After nearly five years of litigation, a large-dollar showdown between two IT giants, Houston-based BMC Software and New York-based IBM, began Monday in Houston federal court.
At issue is whether IBM’s displacement of BMC mainframe software from mutual client AT&T’s systems misappropriated trade secrets, constituted fraud by IBM, and justifies damages north of $700 million as BMC claims.
U.S. District Judge Gray Miller is presiding over an expected two-week bench trial. Houston lawyers at Bracewell, for BMC, and Yetter Coleman, for IBM, are trying the case. IBM also has a team of New York lawyers from Quinn Emanuel. Lawyers on both sides declined to comment on the case.
KKR-owned BMC and IBM both license mainframe software to customers. In addition, IBM provides IT outsourcing services. Hundreds of customers that use BMC’s software also use IBM as an outsourcer. Until events leading to the litigation, their largest mutual client was AT&T.
BMC sued IBM in July 2017 after discovering IBM had replaced AT&T’s BMC-licensed mainframe software with AT&T’s own software during an IT outsourcing project nicknamed “Project Swallowtail.” BMC alleges, among other legal claims, that IBM violated its contract that IBM could not displace (a legalese-riddled term for “replace”) BMC’s products with its own while providing outsourcing to mutual clients — unless IBM paid BMC for the software licenses.
IBM contends that it was simply furthering AT&T’s wishes and that the non-displacement provision of its agreement with BMC is not applicable.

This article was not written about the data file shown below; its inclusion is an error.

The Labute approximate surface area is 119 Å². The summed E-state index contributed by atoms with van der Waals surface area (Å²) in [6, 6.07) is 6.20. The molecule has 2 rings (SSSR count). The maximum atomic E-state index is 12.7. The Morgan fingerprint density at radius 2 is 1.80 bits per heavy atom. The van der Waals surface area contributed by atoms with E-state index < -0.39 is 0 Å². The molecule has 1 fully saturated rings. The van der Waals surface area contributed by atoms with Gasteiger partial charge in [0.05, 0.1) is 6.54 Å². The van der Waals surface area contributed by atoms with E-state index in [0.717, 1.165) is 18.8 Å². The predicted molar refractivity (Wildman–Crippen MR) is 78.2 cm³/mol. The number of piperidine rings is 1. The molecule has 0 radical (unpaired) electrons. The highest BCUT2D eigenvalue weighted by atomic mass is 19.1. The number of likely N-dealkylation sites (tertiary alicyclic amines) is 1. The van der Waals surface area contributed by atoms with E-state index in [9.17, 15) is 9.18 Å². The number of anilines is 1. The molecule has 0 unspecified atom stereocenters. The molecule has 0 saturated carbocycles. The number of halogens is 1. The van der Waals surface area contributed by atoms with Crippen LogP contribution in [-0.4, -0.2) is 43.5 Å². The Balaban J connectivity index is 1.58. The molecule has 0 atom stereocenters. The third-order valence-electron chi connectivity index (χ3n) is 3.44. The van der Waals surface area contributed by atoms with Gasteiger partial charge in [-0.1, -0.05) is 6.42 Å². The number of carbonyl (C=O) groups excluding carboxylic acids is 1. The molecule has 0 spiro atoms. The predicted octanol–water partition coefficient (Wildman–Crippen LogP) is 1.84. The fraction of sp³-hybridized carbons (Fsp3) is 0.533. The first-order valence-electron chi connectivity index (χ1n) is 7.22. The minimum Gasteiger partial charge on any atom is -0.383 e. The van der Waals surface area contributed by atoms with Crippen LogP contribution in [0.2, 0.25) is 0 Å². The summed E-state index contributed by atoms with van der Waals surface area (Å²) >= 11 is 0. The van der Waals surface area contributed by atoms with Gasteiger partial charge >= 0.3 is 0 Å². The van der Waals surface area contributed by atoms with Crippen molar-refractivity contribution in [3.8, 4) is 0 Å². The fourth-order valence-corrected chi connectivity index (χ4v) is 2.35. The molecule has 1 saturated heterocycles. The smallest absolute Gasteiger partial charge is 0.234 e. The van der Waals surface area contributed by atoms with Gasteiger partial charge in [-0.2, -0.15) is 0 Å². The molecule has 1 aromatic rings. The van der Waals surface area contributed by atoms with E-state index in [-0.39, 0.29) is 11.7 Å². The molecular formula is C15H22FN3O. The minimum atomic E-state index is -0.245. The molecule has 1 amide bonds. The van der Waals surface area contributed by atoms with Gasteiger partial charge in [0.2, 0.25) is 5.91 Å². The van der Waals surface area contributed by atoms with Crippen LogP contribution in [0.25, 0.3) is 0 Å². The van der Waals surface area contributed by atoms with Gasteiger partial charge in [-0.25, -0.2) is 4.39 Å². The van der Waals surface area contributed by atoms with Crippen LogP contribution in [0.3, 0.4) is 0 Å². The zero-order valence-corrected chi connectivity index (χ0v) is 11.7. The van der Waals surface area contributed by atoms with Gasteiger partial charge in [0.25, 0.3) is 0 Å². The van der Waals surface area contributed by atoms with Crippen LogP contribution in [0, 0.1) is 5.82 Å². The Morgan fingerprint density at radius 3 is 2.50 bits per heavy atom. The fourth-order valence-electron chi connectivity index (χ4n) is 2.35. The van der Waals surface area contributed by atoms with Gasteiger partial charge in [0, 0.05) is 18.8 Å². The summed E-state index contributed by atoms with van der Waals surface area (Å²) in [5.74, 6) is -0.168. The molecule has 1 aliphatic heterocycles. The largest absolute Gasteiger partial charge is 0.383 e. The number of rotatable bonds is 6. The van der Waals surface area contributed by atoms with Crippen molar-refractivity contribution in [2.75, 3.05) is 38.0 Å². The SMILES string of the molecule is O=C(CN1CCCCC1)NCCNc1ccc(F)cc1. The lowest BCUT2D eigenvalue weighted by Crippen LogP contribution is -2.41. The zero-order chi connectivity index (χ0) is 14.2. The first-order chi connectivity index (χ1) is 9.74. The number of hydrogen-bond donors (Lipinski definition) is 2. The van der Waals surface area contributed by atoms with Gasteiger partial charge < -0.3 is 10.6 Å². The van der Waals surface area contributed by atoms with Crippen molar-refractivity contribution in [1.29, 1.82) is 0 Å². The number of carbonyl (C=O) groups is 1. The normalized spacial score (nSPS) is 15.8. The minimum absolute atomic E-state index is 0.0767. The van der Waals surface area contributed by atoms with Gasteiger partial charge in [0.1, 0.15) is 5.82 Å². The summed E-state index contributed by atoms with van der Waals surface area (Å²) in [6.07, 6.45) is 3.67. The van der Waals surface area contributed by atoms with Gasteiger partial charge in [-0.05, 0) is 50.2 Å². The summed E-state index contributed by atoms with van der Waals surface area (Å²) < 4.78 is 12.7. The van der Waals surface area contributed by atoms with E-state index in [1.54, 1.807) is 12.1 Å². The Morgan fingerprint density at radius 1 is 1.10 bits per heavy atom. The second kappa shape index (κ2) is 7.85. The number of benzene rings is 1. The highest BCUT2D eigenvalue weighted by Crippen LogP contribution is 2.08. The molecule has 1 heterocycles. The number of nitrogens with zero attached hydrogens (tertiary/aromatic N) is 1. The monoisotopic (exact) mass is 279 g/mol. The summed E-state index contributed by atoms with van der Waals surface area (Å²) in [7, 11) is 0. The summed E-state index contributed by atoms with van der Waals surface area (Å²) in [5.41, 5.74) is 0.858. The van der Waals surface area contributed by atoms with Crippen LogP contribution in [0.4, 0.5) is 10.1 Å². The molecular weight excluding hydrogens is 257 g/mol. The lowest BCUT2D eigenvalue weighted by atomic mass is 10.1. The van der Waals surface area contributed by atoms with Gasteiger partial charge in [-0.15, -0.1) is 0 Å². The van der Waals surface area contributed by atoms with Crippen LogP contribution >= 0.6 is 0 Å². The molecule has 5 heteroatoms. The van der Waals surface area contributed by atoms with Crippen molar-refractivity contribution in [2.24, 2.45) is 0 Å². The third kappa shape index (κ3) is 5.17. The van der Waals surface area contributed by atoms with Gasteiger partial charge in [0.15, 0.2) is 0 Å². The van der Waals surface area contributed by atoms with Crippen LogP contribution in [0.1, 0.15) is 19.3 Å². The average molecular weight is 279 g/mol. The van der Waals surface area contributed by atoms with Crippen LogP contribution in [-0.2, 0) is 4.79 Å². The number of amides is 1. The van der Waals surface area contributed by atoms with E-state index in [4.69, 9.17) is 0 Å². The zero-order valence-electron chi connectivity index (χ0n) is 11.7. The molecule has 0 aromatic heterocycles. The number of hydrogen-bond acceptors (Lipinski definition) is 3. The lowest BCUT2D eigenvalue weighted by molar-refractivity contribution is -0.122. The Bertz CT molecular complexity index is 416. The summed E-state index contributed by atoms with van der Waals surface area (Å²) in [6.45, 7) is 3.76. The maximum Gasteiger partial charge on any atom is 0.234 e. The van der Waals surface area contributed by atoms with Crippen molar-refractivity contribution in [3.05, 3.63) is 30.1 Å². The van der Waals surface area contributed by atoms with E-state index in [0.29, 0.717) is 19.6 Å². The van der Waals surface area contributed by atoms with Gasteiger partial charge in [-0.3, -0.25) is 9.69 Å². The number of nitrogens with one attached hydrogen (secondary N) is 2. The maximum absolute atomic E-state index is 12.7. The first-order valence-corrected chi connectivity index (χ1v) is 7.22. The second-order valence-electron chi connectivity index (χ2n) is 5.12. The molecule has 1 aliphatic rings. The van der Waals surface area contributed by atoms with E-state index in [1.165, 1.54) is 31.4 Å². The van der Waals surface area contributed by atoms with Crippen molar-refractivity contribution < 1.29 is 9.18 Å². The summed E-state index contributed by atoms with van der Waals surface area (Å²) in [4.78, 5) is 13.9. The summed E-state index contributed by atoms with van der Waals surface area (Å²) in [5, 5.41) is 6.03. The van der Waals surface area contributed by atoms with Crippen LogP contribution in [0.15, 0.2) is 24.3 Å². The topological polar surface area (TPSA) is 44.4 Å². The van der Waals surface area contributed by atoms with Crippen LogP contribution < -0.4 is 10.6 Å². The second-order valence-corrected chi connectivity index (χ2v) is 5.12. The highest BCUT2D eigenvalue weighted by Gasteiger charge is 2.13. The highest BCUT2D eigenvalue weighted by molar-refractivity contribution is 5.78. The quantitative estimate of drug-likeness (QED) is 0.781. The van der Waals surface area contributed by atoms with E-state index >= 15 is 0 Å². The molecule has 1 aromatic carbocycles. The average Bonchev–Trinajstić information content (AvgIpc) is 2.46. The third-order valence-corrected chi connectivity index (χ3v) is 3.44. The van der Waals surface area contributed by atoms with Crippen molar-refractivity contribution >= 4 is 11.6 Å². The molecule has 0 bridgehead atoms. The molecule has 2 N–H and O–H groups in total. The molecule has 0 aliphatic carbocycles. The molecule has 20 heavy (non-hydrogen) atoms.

The trial follows a summary judgment from last September that initially — at least seemingly — didn’t leave much for debate when it came to breach of contract, a key element of BMC’s claims. In the order, Judge Miller found IBM breached two separate provisions of an outsourcing agreement between BMC and IBM but found that IBM did not breach a third. He also tossed IBM’s counterclaim that BMC breached the most favored customer provision of the contract because it offered better terms to other customers that were IBM competitors.
Judge Miller ordered the parties to brief remaining issues to be determined at trial, and the parties greatly differed in their answers — so much so that in a Feb. 7 order he reminded them that “the court’s request for memoranda was not an invitation to re-open summary judgment.”
Although BMC begins trial with a breach-of-contract finding already in the bag, Judge Miller made clear in his February order that BMC still has much to prove before it’s considered a win.
In the four elements that must be proved under New York law, applicable to the contract in this case, two have been established – that a contract existed and IBM breached it. Judge Miller ruled that BMC will still have to prove that IBM’s breach caused damages and that BMC upheld its end of the contract. In addition, BMC must prove that the contract was enforceable.
According to the parties’ joint pretrial motion, BMC and IBM expect to call 11 total live witnesses during the two-week trial. Judge Miller will review video deposition and prior court testimony of nearly three dozen more witnesses on his own time. In addition, BMC listed two rebuttal witnesses whom the company may call.
For a detailed previous report that explains more about the case background, click here.
Editor’s Note: Natalie Posgate is in the courtroom and will have more updates of Day 1 of trial. Check back later for another report.